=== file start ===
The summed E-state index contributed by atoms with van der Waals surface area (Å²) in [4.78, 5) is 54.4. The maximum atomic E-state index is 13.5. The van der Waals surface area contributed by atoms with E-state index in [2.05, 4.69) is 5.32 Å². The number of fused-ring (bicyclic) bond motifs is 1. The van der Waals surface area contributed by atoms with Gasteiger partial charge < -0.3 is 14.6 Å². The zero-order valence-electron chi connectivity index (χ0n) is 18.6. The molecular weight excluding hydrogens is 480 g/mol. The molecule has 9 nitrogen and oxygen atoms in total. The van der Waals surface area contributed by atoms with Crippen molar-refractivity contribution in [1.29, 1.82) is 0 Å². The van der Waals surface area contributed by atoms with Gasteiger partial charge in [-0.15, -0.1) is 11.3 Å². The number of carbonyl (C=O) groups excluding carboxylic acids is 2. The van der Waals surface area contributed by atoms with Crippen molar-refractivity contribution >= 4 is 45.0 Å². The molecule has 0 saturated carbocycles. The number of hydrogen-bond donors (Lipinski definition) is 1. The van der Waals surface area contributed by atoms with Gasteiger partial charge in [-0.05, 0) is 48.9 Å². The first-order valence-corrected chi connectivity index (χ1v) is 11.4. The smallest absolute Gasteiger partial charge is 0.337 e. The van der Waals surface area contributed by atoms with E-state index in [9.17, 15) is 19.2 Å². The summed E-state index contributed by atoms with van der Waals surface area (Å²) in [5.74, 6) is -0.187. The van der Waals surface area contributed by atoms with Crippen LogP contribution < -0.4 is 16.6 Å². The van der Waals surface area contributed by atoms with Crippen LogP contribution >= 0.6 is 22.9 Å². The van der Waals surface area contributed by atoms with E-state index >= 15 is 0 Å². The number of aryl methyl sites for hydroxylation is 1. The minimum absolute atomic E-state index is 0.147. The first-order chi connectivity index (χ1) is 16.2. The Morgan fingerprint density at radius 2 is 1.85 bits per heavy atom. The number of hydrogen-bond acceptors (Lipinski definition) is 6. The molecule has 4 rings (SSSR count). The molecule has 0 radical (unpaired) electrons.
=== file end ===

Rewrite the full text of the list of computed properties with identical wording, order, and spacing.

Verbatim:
The summed E-state index contributed by atoms with van der Waals surface area (Å²) in [4.78, 5) is 54.4. The maximum atomic E-state index is 13.5. The van der Waals surface area contributed by atoms with E-state index in [2.05, 4.69) is 5.32 Å². The number of fused-ring (bicyclic) bond motifs is 1. The van der Waals surface area contributed by atoms with Gasteiger partial charge < -0.3 is 14.6 Å². The zero-order valence-electron chi connectivity index (χ0n) is 18.6. The molecular weight excluding hydrogens is 480 g/mol. The molecule has 9 nitrogen and oxygen atoms in total. The van der Waals surface area contributed by atoms with Crippen molar-refractivity contribution in [1.29, 1.82) is 0 Å². The van der Waals surface area contributed by atoms with Gasteiger partial charge in [-0.15, -0.1) is 11.3 Å². The number of carbonyl (C=O) groups excluding carboxylic acids is 2. The van der Waals surface area contributed by atoms with Crippen molar-refractivity contribution >= 4 is 45.0 Å². The molecule has 0 saturated carbocycles. The number of hydrogen-bond donors (Lipinski definition) is 1. The van der Waals surface area contributed by atoms with Gasteiger partial charge in [-0.05, 0) is 48.9 Å². The first-order valence-corrected chi connectivity index (χ1v) is 11.4. The smallest absolute Gasteiger partial charge is 0.337 e. The van der Waals surface area contributed by atoms with E-state index in [9.17, 15) is 19.2 Å². The summed E-state index contributed by atoms with van der Waals surface area (Å²) in [5.74, 6) is -0.187. The van der Waals surface area contributed by atoms with Crippen LogP contribution < -0.4 is 16.6 Å². The van der Waals surface area contributed by atoms with Crippen LogP contribution >= 0.6 is 22.9 Å². The van der Waals surface area contributed by atoms with E-state index >= 15 is 0 Å². The number of aryl methyl sites for hydroxylation is 1. The minimum absolute atomic E-state index is 0.147. The first-order chi connectivity index (χ1) is 16.2. The Morgan fingerprint density at radius 2 is 1.85 bits per heavy atom. The number of hydrogen-bond acceptors (Lipinski definition) is 6. The molecule has 4 rings (SSSR count). The molecule has 0 radical (unpaired) electrons.